Skip to main content

Procedure for registration and disclosure

The basis for registration is a personal confession submitted to the Estonian Internal Security Service (which was done by 1153 persons) within one year after the entry into force of the Act (28 March 1995 until 1 April 1996) as well as the materials and evidence regarding the service and cooperation, which can be submitted by anybody. Their verification and burden of proof lies with the Internal Security Service.

The names of the first persons disclosed were published in RTL on 30 January 1997 and since that time until now there have been 13 disclosures altogether with 647 persons who had served in the intelligence or counterintelligence services of the former security organisations or military forces of the Union of SSR and the Estonian SSR:

Of the 647 persons disclosed there are 501 men or 77% and 146 women or 23%. The youngest person disclosed was born in 1972 and the oldest in 1911. The average length of service of the disclosed persons in the organisations is 14 years, two persons having served less than a year and one person as long as 46 years.

The time of entry into service remains between the years 1938 (one person) and 1991 (also one person). It is interesting to note that 60% of the persons disclosed so far were connected with the security organisations until the last moments of their existence in 1991/1992 resulting from the disintegration of the USSR.

In regard to the complaint filed by two former officials of the ESSR RJK, the Chancellor of Justice conducted legislative proceeding of the Act in 2005 and ascertained that the purpose of the Act is lawful, the restriction of fundamental rights of persons upon disclosure is justified and in compliance with the constitution. His analysis revealed that with regard to maintaining national security there is no alternative to such disclosure which would restrict an individual's rights and freedoms less and nonetheless with the same degree of efficiency because the oath of conscience is no longer valid and security clearance of additional offices would bring about a severe infringement of an individual's fundamental rights. The possibility of a personal confession and consequences of failing to do so (disclosure) were provided unambiguously by the Act, the issue was addressed in the media and people were called upon to make confessions, a year was sufficient both for the confession and avoiding  public disclosure later. The Act also provides sufficient mechanism for avoiding unfounded disclosure (prior to disclosure a person is notified of it and of his/her right to contest the disclosure - homepage of the Chancellor of Justice).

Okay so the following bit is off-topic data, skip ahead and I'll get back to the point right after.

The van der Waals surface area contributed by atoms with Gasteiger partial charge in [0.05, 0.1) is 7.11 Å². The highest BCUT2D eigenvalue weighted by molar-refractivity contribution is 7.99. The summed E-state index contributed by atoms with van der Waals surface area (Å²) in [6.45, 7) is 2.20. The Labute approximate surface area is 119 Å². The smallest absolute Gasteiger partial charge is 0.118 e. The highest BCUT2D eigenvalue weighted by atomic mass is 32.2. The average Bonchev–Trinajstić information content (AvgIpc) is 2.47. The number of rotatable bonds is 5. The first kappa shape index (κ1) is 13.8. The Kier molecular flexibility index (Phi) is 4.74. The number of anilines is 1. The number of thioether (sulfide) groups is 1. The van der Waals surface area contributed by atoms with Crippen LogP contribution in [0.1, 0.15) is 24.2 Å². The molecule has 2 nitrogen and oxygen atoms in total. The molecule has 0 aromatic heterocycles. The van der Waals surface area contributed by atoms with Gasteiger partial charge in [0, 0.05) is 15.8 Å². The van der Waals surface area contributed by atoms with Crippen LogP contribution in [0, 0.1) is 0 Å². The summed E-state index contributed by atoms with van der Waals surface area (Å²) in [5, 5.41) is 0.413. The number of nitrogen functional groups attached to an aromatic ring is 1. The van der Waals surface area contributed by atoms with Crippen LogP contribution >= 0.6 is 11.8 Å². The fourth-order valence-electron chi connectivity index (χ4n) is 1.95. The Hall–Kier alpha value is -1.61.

The basis for registration and disclosure can also be written applications of persons together with evidence concerning the service and cooperation of other persons and (archival) documents. All documents related to the activities of agencies and operational work were taken from Estonia to Russia at the end of the 1980s. In March 1994 "Procedure for Collection, Registration, Preservation and Exploitation of Materials of Security and Intelligence Organisations of Other States Which Operated in Estonia Act" entered into force which obliged persons to transfer the materials of security and intelligence organisations of other states which had operated here to the National Archives of Estonia for the purpose of their preservation - anyone into whose possession such materials come, is obliged to immediately notify the State Chancellery thereof and transfer the materials into the archives designated by the latter.